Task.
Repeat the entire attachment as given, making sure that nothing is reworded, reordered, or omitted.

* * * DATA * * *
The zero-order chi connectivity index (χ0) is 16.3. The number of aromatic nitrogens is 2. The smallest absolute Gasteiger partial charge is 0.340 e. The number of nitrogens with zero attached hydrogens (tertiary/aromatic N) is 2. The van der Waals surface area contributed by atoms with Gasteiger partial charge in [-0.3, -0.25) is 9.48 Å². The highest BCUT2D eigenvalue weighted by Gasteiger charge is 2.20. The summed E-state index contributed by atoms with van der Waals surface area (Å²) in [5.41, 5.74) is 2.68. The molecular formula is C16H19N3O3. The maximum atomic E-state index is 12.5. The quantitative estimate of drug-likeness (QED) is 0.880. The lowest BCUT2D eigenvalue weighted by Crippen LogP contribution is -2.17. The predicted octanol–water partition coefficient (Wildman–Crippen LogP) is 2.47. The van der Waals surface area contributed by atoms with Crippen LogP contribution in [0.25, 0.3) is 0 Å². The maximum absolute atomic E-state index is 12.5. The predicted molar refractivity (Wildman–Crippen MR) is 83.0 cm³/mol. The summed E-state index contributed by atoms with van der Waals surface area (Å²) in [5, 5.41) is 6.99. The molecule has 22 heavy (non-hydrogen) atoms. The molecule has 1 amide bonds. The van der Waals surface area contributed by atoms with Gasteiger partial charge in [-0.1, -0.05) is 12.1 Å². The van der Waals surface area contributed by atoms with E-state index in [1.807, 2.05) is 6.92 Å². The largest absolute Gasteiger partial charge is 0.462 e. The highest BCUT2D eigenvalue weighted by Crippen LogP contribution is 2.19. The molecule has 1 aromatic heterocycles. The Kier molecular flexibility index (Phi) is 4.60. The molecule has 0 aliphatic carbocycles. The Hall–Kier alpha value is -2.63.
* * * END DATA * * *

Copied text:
The zero-order chi connectivity index (χ0) is 16.3. The number of aromatic nitrogens is 2. The smallest absolute Gasteiger partial charge is 0.340 e. The number of nitrogens with zero attached hydrogens (tertiary/aromatic N) is 2. The van der Waals surface area contributed by atoms with Gasteiger partial charge in [-0.3, -0.25) is 9.48 Å². The highest BCUT2D eigenvalue weighted by Gasteiger charge is 2.20. The summed E-state index contributed by atoms with van der Waals surface area (Å²) in [5.41, 5.74) is 2.68. The molecular formula is C16H19N3O3. The maximum atomic E-state index is 12.5. The quantitative estimate of drug-likeness (QED) is 0.880. The lowest BCUT2D eigenvalue weighted by Crippen LogP contribution is -2.17. The predicted octanol–water partition coefficient (Wildman–Crippen LogP) is 2.47. The van der Waals surface area contributed by atoms with Crippen LogP contribution in [0.25, 0.3) is 0 Å². The maximum absolute atomic E-state index is 12.5. The predicted molar refractivity (Wildman–Crippen MR) is 83.0 cm³/mol. The summed E-state index contributed by atoms with van der Waals surface area (Å²) in [5, 5.41) is 6.99. The molecule has 22 heavy (non-hydrogen) atoms. The molecule has 1 amide bonds. The van der Waals surface area contributed by atoms with Gasteiger partial charge in [-0.1, -0.05) is 12.1 Å². The van der Waals surface area contributed by atoms with E-state index in [1.807, 2.05) is 6.92 Å². The largest absolute Gasteiger partial charge is 0.462 e. The highest BCUT2D eigenvalue weighted by Crippen LogP contribution is 2.19. The molecule has 1 aromatic heterocycles. The Kier molecular flexibility index (Phi) is 4.60. The molecule has 0 aliphatic carbocycles. The Hall–Kier alpha value is -2.63.